She added that Eide and the Human Rights Office are following up on the issue and are in touch with the relevant parties.
U.N. STAFFERS RELOCATE WITHIN SRI LANKA
In Sri Lanka, most of the remaining United Nations staff today was relocated from Kilinochchi to Vavuniya, in compliance with the Governments request.
So far, 29 staffers have moved - of whom 21 are Sri Lankan nationals and eight are international staff. All are now in Vavuniya, joining colleagues who had been relocated earlier last week. The number of international non-governmental organization staff who were relocated today is 13, comprising of 10 national and 3 international staff.
Twenty-one UN national staff still remain in Kilinochchi. These are staff the Liberation Tigers of Tamil Eelam (LTTE) did not give passes to, or who chose to stay with families who could not get passes to move.
With the UN's continuing commitment to and concern for the civilians of the Vanni, senior staffers are in place to mount humanitarian operations from Vavuniya.
U.N.-BACKED SECURITY CONTINGENT STARTS RECONNAISSANCE MISSION IN CHAD
The UN-backed Integrated Security Contingent of the Chadian army, which is tasked with the protection of refugees and internally displaced persons in eastern Chad, has begun a reconnaissance mission in the region. That is according to the Mission in Chad and the Central African Republic (MINURCAT), which says that some 70 troops of the contingent will tour six districts, including Abeche and Goz Beida.
This is the first reconnaissance mission by the Security Contingent ahead of its full deployment. To date, the UN Mission has trained some 320 members of the Contingent; it intends to train another 500 soon.
U.N. AGENCIES FIGHT CHOLERA OUTBREAK IN ZIMBABWE
UNICEF, the World Health Organization (WHO) and their humanitarian partners are responding to a cholera outbreak that is reported to have claimed the lives of 11 people and infected 80 others in the outskirts of Zimbabwe's capital, Harare. The outbreak was reported earlier this month.
UNICEF, working closely with local authorities, non-governmental organizations and WHO, has established two cholera treatment centers. The clinics are mainly managed by Médecins Sans Frontières.
Lack of clean water for domestic use fuelled the spread of the cholera. Sewer line blockages are common in the affected area, resulting in numerous incidents of sewage flowing in open drains along the streets.
Temporary measures have been put in place to address water shortages in the most affected area. The trucking of 30,000 liters of drinking water is being done daily and will continue for the duration of the outbreak.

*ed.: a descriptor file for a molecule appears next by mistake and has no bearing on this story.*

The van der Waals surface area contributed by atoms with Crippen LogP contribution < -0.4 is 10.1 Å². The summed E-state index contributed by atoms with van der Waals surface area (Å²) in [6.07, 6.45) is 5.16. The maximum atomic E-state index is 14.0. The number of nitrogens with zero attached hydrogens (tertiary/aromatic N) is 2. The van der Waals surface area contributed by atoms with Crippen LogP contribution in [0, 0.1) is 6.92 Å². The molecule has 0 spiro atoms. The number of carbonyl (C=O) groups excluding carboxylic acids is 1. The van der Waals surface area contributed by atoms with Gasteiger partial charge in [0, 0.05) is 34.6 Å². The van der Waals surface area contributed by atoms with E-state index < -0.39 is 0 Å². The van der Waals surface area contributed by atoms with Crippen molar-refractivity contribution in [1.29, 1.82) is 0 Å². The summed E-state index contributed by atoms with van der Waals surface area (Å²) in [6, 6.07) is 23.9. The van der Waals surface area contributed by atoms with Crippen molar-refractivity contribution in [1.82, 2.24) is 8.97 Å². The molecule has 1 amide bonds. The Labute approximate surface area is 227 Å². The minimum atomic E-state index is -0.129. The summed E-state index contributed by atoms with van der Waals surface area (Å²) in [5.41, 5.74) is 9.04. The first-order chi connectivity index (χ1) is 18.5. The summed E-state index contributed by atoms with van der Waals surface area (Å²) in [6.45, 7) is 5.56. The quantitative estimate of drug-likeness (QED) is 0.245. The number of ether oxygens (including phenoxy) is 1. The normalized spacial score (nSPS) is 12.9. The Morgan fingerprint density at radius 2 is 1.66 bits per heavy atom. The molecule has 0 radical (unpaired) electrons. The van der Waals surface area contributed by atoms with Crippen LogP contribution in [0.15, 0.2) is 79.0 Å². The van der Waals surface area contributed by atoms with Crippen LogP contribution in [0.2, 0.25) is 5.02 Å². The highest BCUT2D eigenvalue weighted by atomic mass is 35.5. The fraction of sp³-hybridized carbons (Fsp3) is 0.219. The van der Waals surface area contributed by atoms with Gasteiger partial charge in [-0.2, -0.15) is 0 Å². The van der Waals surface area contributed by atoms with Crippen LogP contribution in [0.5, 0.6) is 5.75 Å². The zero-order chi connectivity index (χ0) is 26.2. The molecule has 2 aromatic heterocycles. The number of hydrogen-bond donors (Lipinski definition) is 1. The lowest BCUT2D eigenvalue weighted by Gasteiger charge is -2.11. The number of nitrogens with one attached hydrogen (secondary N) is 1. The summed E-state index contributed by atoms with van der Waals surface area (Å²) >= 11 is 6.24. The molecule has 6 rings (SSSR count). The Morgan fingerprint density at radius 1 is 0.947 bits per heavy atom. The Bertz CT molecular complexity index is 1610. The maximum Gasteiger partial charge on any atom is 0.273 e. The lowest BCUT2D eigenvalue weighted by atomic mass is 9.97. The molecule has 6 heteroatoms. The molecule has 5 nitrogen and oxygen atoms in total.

UNITED NATIONS. RAMPS UP AID DELIVERIES IN HURRICANE-HIT HAITI
The Secretary-General Special Representative for Haiti, Hedi Annabi, and the UN Stabilization Mission in Haiti (MINUSTAH) in that country are continuing to work out logistical and security capacity available to help deliver humanitarian aid to the population in all regions affected by recent hurricanes and ensuing floods.
The Mission says it is encouraged by the solidarity shown by political actors, the private sector and the Haitian diaspora. This past weekend, Haitian-born performing artist Wyclef Jean and actor Matt Damon visited the towns of Gonaives and Cabaret, two of the hardest-hit regions.
The stars handed out much-needed food and other emergency assistance goods. They said that their goal in visiting the region was to get first-hand impressions of the extent of the damage wrought on the island nation by the flooding. They also sought to receive information likely to help them collect funds and improve their assistance efforts.
Meanwhile, the amount of food being sent to tens of thousands of people on the storm-ravaged island of Haiti has tripled over the past week as the World Food Programme (WFP) has accelerated its hurricane response.
Working alongside UNICEF the International Organization for Migration (IOM) and MINUSTAH, WFP has ramped up aid deliveries since 14 September, with 1,000 tons of rice, beans, cooking oil, fresh water and other supplies delivered across the country.